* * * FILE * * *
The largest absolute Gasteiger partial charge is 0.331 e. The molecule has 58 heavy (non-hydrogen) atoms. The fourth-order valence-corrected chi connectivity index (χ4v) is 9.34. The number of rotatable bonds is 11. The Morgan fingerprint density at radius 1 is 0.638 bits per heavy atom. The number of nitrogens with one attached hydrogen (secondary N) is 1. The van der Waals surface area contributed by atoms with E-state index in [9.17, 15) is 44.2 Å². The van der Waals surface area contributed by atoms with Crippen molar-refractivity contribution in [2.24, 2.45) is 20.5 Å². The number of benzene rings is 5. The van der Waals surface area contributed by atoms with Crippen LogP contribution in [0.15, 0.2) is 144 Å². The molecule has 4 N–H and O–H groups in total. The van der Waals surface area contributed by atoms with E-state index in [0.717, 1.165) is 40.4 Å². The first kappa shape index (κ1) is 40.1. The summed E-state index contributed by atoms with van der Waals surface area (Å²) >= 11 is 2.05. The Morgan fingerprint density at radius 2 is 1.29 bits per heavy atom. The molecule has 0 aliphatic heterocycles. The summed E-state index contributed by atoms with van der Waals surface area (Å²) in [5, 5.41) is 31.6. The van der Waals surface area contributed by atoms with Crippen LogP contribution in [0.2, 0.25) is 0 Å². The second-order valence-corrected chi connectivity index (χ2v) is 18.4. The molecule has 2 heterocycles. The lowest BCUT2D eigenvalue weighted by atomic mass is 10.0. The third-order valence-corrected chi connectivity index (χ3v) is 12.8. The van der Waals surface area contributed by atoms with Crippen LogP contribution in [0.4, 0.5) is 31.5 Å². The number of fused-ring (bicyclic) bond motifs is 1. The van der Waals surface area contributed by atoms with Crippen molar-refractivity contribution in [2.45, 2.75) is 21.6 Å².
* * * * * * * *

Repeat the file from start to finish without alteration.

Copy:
The largest absolute Gasteiger partial charge is 0.331 e. The molecule has 58 heavy (non-hydrogen) atoms. The fourth-order valence-corrected chi connectivity index (χ4v) is 9.34. The number of rotatable bonds is 11. The Morgan fingerprint density at radius 1 is 0.638 bits per heavy atom. The number of nitrogens with one attached hydrogen (secondary N) is 1. The van der Waals surface area contributed by atoms with E-state index in [9.17, 15) is 44.2 Å². The van der Waals surface area contributed by atoms with Crippen molar-refractivity contribution in [2.24, 2.45) is 20.5 Å². The number of benzene rings is 5. The van der Waals surface area contributed by atoms with Crippen LogP contribution in [0.15, 0.2) is 144 Å². The molecule has 4 N–H and O–H groups in total. The van der Waals surface area contributed by atoms with E-state index in [0.717, 1.165) is 40.4 Å². The first kappa shape index (κ1) is 40.1. The summed E-state index contributed by atoms with van der Waals surface area (Å²) >= 11 is 2.05. The Morgan fingerprint density at radius 2 is 1.29 bits per heavy atom. The molecule has 0 aliphatic heterocycles. The summed E-state index contributed by atoms with van der Waals surface area (Å²) in [5, 5.41) is 31.6. The van der Waals surface area contributed by atoms with Crippen LogP contribution in [0.2, 0.25) is 0 Å². The second-order valence-corrected chi connectivity index (χ2v) is 18.4. The molecule has 2 heterocycles. The lowest BCUT2D eigenvalue weighted by atomic mass is 10.0. The third-order valence-corrected chi connectivity index (χ3v) is 12.8. The van der Waals surface area contributed by atoms with Crippen LogP contribution in [0.4, 0.5) is 31.5 Å². The number of fused-ring (bicyclic) bond motifs is 1. The van der Waals surface area contributed by atoms with Crippen molar-refractivity contribution in [2.45, 2.75) is 21.6 Å².